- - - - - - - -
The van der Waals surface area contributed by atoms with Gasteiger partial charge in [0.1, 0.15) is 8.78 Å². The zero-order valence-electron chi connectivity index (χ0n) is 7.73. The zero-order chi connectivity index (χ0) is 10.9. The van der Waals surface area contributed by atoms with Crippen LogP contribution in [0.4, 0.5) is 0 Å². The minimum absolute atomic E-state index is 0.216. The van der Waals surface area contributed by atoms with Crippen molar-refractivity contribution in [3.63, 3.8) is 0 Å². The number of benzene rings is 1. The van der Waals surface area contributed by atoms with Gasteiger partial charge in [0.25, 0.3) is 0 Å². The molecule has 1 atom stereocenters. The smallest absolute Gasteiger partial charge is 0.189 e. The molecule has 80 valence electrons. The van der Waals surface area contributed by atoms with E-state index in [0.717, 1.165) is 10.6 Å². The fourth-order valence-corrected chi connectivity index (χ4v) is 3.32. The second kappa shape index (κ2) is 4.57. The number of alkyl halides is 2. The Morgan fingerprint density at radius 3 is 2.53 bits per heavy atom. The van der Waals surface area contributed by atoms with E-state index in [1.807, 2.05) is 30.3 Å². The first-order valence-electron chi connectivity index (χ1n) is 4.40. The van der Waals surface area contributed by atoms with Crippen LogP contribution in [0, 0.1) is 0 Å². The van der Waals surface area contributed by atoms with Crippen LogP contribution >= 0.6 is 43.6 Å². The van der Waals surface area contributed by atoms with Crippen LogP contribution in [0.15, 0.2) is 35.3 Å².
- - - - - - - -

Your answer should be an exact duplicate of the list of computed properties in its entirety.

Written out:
The van der Waals surface area contributed by atoms with Gasteiger partial charge in [0.1, 0.15) is 8.78 Å². The zero-order valence-electron chi connectivity index (χ0n) is 7.73. The zero-order chi connectivity index (χ0) is 10.9. The van der Waals surface area contributed by atoms with Crippen LogP contribution in [0.4, 0.5) is 0 Å². The minimum absolute atomic E-state index is 0.216. The van der Waals surface area contributed by atoms with Crippen molar-refractivity contribution in [3.63, 3.8) is 0 Å². The number of benzene rings is 1. The van der Waals surface area contributed by atoms with Gasteiger partial charge in [0.25, 0.3) is 0 Å². The molecule has 1 atom stereocenters. The smallest absolute Gasteiger partial charge is 0.189 e. The molecule has 80 valence electrons. The van der Waals surface area contributed by atoms with E-state index in [0.717, 1.165) is 10.6 Å². The fourth-order valence-corrected chi connectivity index (χ4v) is 3.32. The second kappa shape index (κ2) is 4.57. The number of alkyl halides is 2. The Morgan fingerprint density at radius 3 is 2.53 bits per heavy atom. The van der Waals surface area contributed by atoms with E-state index in [1.807, 2.05) is 30.3 Å². The first-order valence-electron chi connectivity index (χ1n) is 4.40. The van der Waals surface area contributed by atoms with Crippen LogP contribution in [0, 0.1) is 0 Å². The van der Waals surface area contributed by atoms with Crippen LogP contribution >= 0.6 is 43.6 Å². The van der Waals surface area contributed by atoms with Crippen LogP contribution in [0.15, 0.2) is 35.3 Å².